"The face of the operation is Briatore (referred to exclusively in the film by his colleagues and angry, chanting detractors as "Flavio"), an anthropomorphic radish who spends most of his time at QPR plotting to fire all of the managers."
I'M IN FRANCE. Harbaugh in the city of lights.
Bonjour! Go Blue! pic.twitter.com/EoBL4i5Svh
— Coach Harbaugh (@CoachJim4UM) July 11, 2015
This has no doubt angered many SEC coaches and Frenchmen. The number of people who have pretended not to speak English as Harbaugh increases his volume level to jet-takeoff levels must be truly prodigious. I would watch a reality show of this. "Football Coach Vacations." This is a million dollar idea.
Random. Denard Robinson retweeted this.
— HotNewHipHop (@HotNewHipHop) July 13, 2015
That Wiz Khalifa is a card.
Skate with Jack Johnson. August 1st at the Cube, for charity. MGoBlog not responsible if Jack Johnson turns you into a pylon or a bird or is just so pretty on skates that you forget how to drive. Jeff Moss will be there, too! You can find out if he is a real person or just a floating sack of anger!
TJ Weist, 1992. Via Dr. Sap:
Northwestern, 1981. Via Wolverine Historian:
Also 2002 Minnesota.
…Al? Syracuse used one cadence last year.
Since he was officially named the Syracuse Orange offensive coordinator for 2015, Tim Lester's been a bit of a sharer. We're fine with that since it's nice to actually get updates from the football staff, especially with the honesty and candor he seems to deliver it all.
Sometimes it's a point of debate.
Sometimes it's just a description of the Orange offense, compared to last year.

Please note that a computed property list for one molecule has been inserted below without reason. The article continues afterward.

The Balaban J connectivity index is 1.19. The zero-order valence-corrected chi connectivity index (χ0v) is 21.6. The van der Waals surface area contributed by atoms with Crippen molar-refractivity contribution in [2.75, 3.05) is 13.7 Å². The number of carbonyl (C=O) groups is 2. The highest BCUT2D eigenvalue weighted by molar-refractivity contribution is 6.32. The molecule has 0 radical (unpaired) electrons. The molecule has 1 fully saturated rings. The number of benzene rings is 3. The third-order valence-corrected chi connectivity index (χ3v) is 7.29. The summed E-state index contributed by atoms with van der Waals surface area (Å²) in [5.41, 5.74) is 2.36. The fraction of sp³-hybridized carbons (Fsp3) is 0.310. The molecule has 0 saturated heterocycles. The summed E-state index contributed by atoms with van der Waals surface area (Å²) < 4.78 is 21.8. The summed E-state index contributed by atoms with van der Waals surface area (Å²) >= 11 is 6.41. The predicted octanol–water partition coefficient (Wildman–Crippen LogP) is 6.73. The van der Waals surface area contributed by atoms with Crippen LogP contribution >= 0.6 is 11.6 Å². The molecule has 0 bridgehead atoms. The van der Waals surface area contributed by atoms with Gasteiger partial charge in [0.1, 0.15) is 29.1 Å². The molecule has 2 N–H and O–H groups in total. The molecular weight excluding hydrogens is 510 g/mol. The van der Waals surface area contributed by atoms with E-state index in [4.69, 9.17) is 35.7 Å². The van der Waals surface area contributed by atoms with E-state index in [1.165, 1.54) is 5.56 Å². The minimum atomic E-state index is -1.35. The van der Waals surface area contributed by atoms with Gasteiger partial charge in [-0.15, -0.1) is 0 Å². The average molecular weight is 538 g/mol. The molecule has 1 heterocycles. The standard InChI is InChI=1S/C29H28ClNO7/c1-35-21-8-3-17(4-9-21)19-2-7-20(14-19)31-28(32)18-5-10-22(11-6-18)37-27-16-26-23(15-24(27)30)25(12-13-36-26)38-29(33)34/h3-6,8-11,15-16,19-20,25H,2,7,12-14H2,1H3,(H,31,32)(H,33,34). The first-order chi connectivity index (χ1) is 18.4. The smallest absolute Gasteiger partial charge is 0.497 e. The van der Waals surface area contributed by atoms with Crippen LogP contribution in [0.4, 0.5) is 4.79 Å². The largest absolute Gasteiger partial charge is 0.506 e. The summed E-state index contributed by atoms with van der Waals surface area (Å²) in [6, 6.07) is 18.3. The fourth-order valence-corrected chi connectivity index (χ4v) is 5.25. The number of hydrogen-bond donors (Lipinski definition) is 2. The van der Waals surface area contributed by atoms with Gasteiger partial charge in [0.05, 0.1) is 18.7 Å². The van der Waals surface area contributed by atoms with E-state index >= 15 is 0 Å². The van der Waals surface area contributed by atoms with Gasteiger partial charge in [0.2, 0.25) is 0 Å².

And others, it's a something that will send you into fits of rage, directly aimed at George McDonald, first and foremost:
If Syracuse tried other cadences, the linemen "wouldn't have been able to stay onside," because reasons. This makes me feel slightly better about Tyus Battle.
…Rich? Let's check in on Kansas.
The Jayhawks would finish 1-11 in 2012, and with the roster ailing, Weis desired a quick-fix strategy for what he once famously called a “pile of crap.” In early 2013, Weis signed 16 junior-college recruits in a 25-man class. If a majority of the players hit, Weis figured, perhaps Kansas could claw to respectability in a year or two.
The move was a massive failure. By last fall, just eight of those players remained in the program. The volume of junior-college players — many of whom were borderline qualifiers and academic risks — weighed down the program. Six of those junior-college recruits — including highly touted players Marquel Combs, Kevin Short and Chris Martin — never played a down. After senior safety Isaiah Johnson transferred to South Carolina in the spring, and defensive lineman Andrew Bolton left the team this month, not one of those 16 junior-college players remains on the roster.
So here we are, two years later, and just five players remain from Kansas’ 2013 recruiting class.
This fall, Kansas has 60 scholarship players. It's a self-imposed punishment twice as bad as anything that happened to USC or Penn State. Charlie Weis is the king of "people in charge of things are just in charge of them for no reason."
More on cable bubbles. The WSJ has an article on ESPN doing something they haven't even had to think about in a long time: belt-tightening. Cord cutting is on in earnest and it's no surprise that the most expensive channel is amongst the most affected: